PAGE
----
In the service I developed, I did not intend to take a side. I did intend, however, to explore how the Seder is used in this way. I did intend to remind people that the battle was not done: that there still is ethnic violence, that there still is oppression of Jews, that there are still battles to be fought. I did intend to raise the question of how to bring back the men’s voices: with the increasing movement of women into leadership roles, mean have been disappearing. Perhaps they consider the roles devalued, perhaps … something else. In any case, we need both voices, talking equally and not over each other. How do we recover that was a question I intended to raise.

But then I got accused of having an “agenda” that someone didn’t like. And that, for a people-pleaser like me, continues to gnaw at me and bother me. (On the other hand, the complaint that the liturgy was too long is a valid one — this was essentially a first run through, and we’ll trim and evolve for next year)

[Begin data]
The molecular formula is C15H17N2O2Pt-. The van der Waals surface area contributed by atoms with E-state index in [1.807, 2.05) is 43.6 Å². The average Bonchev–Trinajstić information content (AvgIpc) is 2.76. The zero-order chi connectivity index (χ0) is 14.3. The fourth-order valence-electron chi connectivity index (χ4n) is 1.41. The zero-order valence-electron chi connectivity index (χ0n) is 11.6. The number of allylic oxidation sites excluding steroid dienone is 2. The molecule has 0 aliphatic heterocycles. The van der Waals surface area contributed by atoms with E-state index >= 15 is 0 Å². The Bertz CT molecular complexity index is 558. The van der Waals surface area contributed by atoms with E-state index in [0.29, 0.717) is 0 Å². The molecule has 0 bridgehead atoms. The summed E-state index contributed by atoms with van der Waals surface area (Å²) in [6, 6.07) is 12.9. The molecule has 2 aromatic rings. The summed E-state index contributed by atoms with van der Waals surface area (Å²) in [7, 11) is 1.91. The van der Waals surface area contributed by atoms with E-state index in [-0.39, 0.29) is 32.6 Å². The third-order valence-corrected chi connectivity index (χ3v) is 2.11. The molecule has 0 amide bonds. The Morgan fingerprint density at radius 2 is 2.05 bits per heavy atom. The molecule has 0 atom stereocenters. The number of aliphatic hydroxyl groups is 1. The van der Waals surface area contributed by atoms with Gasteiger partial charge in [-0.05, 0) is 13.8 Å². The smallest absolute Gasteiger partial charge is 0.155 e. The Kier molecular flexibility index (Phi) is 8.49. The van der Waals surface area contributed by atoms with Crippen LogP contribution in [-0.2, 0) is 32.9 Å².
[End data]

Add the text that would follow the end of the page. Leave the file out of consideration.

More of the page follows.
But what bothers me more is the notion that a Seder should be apolitical. We’re telling a story every year that is — at its heart — inherently political, inherently subversive, inherently agitating. There’s a reason that Early Christians were scared about the retelling of the story at the Seder. It wasn’t the antisemitic tropes — it was the message that in every generation we must rise up and fight oppressors, that in every generation we must remember that we were strangers. It is a message that is at the heart of Judaism: a religion that (unlike Christianity) lives for today, and making this world a better place for everyone.